Opening its doors for the first time on Easter Monday 1881, the beautiful Natural History Museum in London was conceived as nothing less than a ‘cathedral to nature.’ Today, its galleries continue to brim with treasures, from the tiniest specks of DNA to the bones of the colossal blue whale. In Wonder – The Natural History Museum Poetry Book by Ana Sampson, a glorious selection of poems inspired by the natural world is created, and even the great museum itself.
The letter, when it lands on Seb’s doormat, manages to be both celebratory and commanding. Sent on behalf of the HappyHead project, it congratulates 17-year-old Seb on being selected for a pioneering programme designed to eradicate teenage unhappiness. It’s an immersive 13-day course of challenges and assessments, and by the way, attendance is mandatory. A timely exploration of our 21st century preoccupation with happiness, HappyHead by Josh Silver launches us into a government-endorsed mental health bootcamp. What in the name of dystopian thrillers could go wrong?
In three weeks time, Imogen Stewart will turn eleven, an impressive age by any measure. She’ll be taller, cleverer, and probably quite sensible, but what she won’t be is a detective. Those days are behind her, her last solved mystery having taken place when she was nine. All she has to remind her are the newspaper clippings that detail her rescue of an imperilled penguin named Einstein. In The Case of the Fishy Detective by Iona Rangeley, we discover that Imogen’s detective days are far from over, as the charismatic Einstein waddles back into her life on a trail of herrings and havoc.
Once upon a medieval time, there was a fisherman, his wife, and their new-born baby boy, a family so impoverished that the couple had nothing to give their son as a christening gift. Concluding that actually the greatest gift they could confer would be the patronage of ‘an honest man to be his godfather’, the fisherman sets off to find one. Beginning the journey as a naive and unworldly soul, he is set to meet three of history’s greatest characters. Godfather Death by Sally Nicholls is a morality tale with a brilliant sucker punch.
All dedicated bookworms are familiar with the Victorian orphanage, looming large in children’s literature as a place of gruel and gruesomeness. Here we have something much much worse, the Home for Unfortunate Girls, an institution that houses girls with disabilities ‘that make it improper for them to be part of polite society.’ For 12-year-old Cosima and her officially ‘defective’ friends, years go by in ceaseless monotony. Until one fateful week in 1899, when they’re called upon to simultaneously foil a villain, stage a heist, and reveal family secrets, in the inspiring Cosima Unfortunate Steals A Star by Laura Noakes.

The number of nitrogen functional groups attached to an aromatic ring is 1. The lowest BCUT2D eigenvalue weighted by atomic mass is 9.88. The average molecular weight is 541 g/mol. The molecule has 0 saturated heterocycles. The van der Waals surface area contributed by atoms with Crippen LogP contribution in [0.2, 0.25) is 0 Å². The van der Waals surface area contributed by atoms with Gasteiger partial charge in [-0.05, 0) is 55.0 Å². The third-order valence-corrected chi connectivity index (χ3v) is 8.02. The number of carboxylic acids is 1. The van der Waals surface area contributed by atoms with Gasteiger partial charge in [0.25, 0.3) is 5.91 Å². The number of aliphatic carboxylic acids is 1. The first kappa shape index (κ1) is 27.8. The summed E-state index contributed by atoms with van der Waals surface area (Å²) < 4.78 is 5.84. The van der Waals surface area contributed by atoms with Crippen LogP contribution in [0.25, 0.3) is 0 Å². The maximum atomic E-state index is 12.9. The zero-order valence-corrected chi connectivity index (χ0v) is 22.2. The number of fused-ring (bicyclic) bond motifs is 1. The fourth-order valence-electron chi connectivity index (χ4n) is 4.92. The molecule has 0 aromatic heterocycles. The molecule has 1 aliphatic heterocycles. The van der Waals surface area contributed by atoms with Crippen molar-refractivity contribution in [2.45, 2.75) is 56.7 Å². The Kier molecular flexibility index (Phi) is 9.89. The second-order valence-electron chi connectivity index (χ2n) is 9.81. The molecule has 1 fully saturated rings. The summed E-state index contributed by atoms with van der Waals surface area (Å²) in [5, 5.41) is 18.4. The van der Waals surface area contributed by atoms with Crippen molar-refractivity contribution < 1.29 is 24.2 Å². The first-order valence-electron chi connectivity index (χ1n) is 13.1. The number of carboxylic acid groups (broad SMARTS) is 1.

Vivaldi by Helge Torvund is the perfect book for back-to-schoolers with ‘dread in their little knees’. It tells the story of Tyra, a little girl whose classroom experience has left her sad and silent. Her interior life is gloriously vivid, but at school she feels unseen. She’s in need of a friend, and as all true cat lovers know, friendship often arrives in feline form, in this case with the bluest eyes Tyra has ever seen. With her new pet, supportive family, and the inspiring music of Vivaldi, maybe life can be different. If only it were that simple.
One snowy night, a little girl named Otilla runs away from home, into the deep dark woods. She runs all through the night, escaping we know not what, but in the best tradition of spooky tales, she comes upon an old and neglected house. Here lives a lonely skull, separated from his body and in need of a friend. We join this odd couple in The Skull by Jon Klassen. Adapted from an obscure Tyrolean folktale, it’s a strange and charming story of facing fear and finding friendship in unlikely places.
Miss Marple once reflected that ‘One does see so much evil in a village’. But even the famously unflappable sleuth would surely have raised an eyebrow at the goings on in the usually somnolent village of Barbourough. Here, teenage friends and Agatha Christie fans, Kerry and Annie, are called upon to investigate a diabolical murder, after their frankly unpleasant classmate, Selena, becomes possibly the only person in history to have been suffocated with a menstrual cup. A laugh-out-loud girl-powered whodunnit awaits in Murder on a School Night by Kate Weston.
For the unitiated, mudlarking is the practice of combing river banks for interesting artefacts that may have washed ashore. For Clem and her friends, it’s treasure-hunting and story-finding, and in The Thames and Tide Club by Katya Balen, we join them at a time of chaos and calamity on London’s famous river. Only the young mudlarkers can save the day, in an aquatic adventure that will see them encountering pirates, a ballgowned porpoise named Barbara, and an underwater branch of the famous department store, Shellfridges.
Dedicated to Jewish grandmas everywhere, Alte Zachen by Ziggy Hanaor kicks off with a Yiddish proverb, which declares that ‘A person’s heart is like a sausage. No one knows exactly what’s inside.’ In this wonderful Carnegie-shortlisted graphic novel, we attempt a peek into the heart of Benji’s grandmother, Bubbe Rosa. The story charts their walk through Brooklyn and Manhattan as they buy ingredients for a Friday night dinner, an expedition that will uncover aspects of Bubbe’s chequered past and her struggle to accept the inevitability of change.